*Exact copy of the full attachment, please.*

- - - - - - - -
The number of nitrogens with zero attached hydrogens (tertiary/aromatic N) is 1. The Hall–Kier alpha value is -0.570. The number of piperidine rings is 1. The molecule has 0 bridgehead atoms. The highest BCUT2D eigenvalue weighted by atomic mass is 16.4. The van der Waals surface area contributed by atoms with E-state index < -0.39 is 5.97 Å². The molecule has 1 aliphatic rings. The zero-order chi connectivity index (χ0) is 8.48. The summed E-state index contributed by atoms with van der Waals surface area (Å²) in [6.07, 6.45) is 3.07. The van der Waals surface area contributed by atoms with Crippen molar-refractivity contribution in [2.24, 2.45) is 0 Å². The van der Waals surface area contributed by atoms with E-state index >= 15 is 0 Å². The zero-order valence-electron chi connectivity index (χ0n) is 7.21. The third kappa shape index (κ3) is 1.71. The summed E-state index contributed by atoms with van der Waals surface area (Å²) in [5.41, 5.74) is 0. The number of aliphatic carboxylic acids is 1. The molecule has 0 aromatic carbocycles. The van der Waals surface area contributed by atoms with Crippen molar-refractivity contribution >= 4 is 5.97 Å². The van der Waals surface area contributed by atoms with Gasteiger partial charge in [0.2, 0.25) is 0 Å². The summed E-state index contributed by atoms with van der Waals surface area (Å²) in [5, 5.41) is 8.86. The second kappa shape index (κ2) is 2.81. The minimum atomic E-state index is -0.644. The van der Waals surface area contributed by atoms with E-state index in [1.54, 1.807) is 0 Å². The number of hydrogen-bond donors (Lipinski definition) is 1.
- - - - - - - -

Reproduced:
The number of nitrogens with zero attached hydrogens (tertiary/aromatic N) is 1. The Hall–Kier alpha value is -0.570. The number of piperidine rings is 1. The molecule has 0 bridgehead atoms. The highest BCUT2D eigenvalue weighted by atomic mass is 16.4. The van der Waals surface area contributed by atoms with E-state index < -0.39 is 5.97 Å². The molecule has 1 aliphatic rings. The zero-order chi connectivity index (χ0) is 8.48. The summed E-state index contributed by atoms with van der Waals surface area (Å²) in [6.07, 6.45) is 3.07. The van der Waals surface area contributed by atoms with Crippen molar-refractivity contribution in [2.24, 2.45) is 0 Å². The van der Waals surface area contributed by atoms with E-state index >= 15 is 0 Å². The zero-order valence-electron chi connectivity index (χ0n) is 7.21. The third kappa shape index (κ3) is 1.71. The summed E-state index contributed by atoms with van der Waals surface area (Å²) in [5.41, 5.74) is 0. The number of aliphatic carboxylic acids is 1. The molecule has 0 aromatic carbocycles. The van der Waals surface area contributed by atoms with Crippen molar-refractivity contribution >= 4 is 5.97 Å². The van der Waals surface area contributed by atoms with Gasteiger partial charge in [0.2, 0.25) is 0 Å². The summed E-state index contributed by atoms with van der Waals surface area (Å²) in [5, 5.41) is 8.86. The second kappa shape index (κ2) is 2.81. The minimum atomic E-state index is -0.644. The van der Waals surface area contributed by atoms with E-state index in [1.54, 1.807) is 0 Å². The number of hydrogen-bond donors (Lipinski definition) is 1.